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SK Can Trigger Anxiety for Many Patients with CM

Ann Dermatol; 2017 Aug; Lee, Jin, You, et al

The incidence and mortality rates associated with cutaneous melanoma (CM) have steadily increased over the last 20 years. Even with successful treatment, melanoma patients usually experience substantial anxiety regarding the development of terrible recurrence. This study investigates various dermatoses that caused anxiety in patients with CM during postoperative surveillance (Dw). Researchers performed a prospective study between August 2002 and August 2015. They found:

  • 56 patients presented with a total of 68 Dw.
  • Among them, melanocytic nevus was the most common (n=27), followed by seborrheic keratosis (n=9) and CM recurrence (n=7).
  • Approximately 5.6% of the lesions were diagnosed as malignant skin diseases.
  • This was a single-center study, so the prevalence of malignant skin diseases following primary melanoma may not represent that of all patients with CM.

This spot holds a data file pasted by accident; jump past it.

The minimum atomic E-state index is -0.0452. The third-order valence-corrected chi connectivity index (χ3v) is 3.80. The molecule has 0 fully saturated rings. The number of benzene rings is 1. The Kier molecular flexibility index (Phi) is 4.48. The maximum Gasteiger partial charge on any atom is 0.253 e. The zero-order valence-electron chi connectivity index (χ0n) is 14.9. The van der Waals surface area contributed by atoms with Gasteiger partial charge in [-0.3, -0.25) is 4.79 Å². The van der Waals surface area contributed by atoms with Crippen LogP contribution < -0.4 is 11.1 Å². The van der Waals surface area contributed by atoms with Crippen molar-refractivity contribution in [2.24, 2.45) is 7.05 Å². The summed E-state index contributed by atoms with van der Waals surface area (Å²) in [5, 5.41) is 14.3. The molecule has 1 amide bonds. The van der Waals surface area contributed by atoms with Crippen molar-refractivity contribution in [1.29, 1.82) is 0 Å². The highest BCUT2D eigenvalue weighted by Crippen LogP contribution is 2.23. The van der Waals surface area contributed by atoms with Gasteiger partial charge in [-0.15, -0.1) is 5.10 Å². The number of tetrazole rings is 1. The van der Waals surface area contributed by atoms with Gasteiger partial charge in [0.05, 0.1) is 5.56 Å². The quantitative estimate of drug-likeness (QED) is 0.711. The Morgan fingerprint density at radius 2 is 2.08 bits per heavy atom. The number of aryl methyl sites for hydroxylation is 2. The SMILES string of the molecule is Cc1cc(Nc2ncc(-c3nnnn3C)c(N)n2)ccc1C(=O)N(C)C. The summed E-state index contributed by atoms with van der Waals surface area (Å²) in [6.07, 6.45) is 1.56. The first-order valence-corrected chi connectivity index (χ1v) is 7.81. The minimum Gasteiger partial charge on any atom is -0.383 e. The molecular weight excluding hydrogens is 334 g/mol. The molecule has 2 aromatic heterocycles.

Although this study illustrates the excessive or unrealistic anxiety patients with CM experience during postoperative surveillance, dermatologists should still stress the importance of postoperative surveillance due to the real risk of melanoma recurrence and other skin malignancies.


Lee H-J, Jin H, You H-S, et al. Various dermatoses what the patients with cutaneous melanoma had anxiety for the recurrence during postoperative surveillance. Ann Dermatol. 2017;29(4):433-437. doi:10.5021%2Fad.2017.29.4.433.


Patients with a history of melanoma understand the need for appropriate and consistent follow-up, in order to carefully observe for the occurrence of subsequent melanomas. Those with a past melanoma often have increased anxiety with the development of any new skin lesion. In my practice, I have had more than a few patients make emergency appointments because of the appearance of a lesion, which was subsequently diagnosed as a benign entity.

This study demonstrates that various skin conditions can cause anxiety in patients with a history of cutaneous melanoma during postoperative surveillance. Benign lesions which were identified included melanocytic nevi and seborrheic keratoses. The authors point out that dermatologists should still stress the need for close follow-up due to the risk of melanoma recurrence, even in the face of this anxiety.

—Jeffrey M. Weinberg, MD, FAAD
Assistant Clinical Professor of Dermatology, Columbia University College of Physicians and Surgeons, NYC
Director, Clinical Research Center/Dermatopharmacology, St. Luke's-Roosevelt Hospital Center, NYC
Acting Director, Division of Dermatology, Jamaica Hospital Medical Center, NYC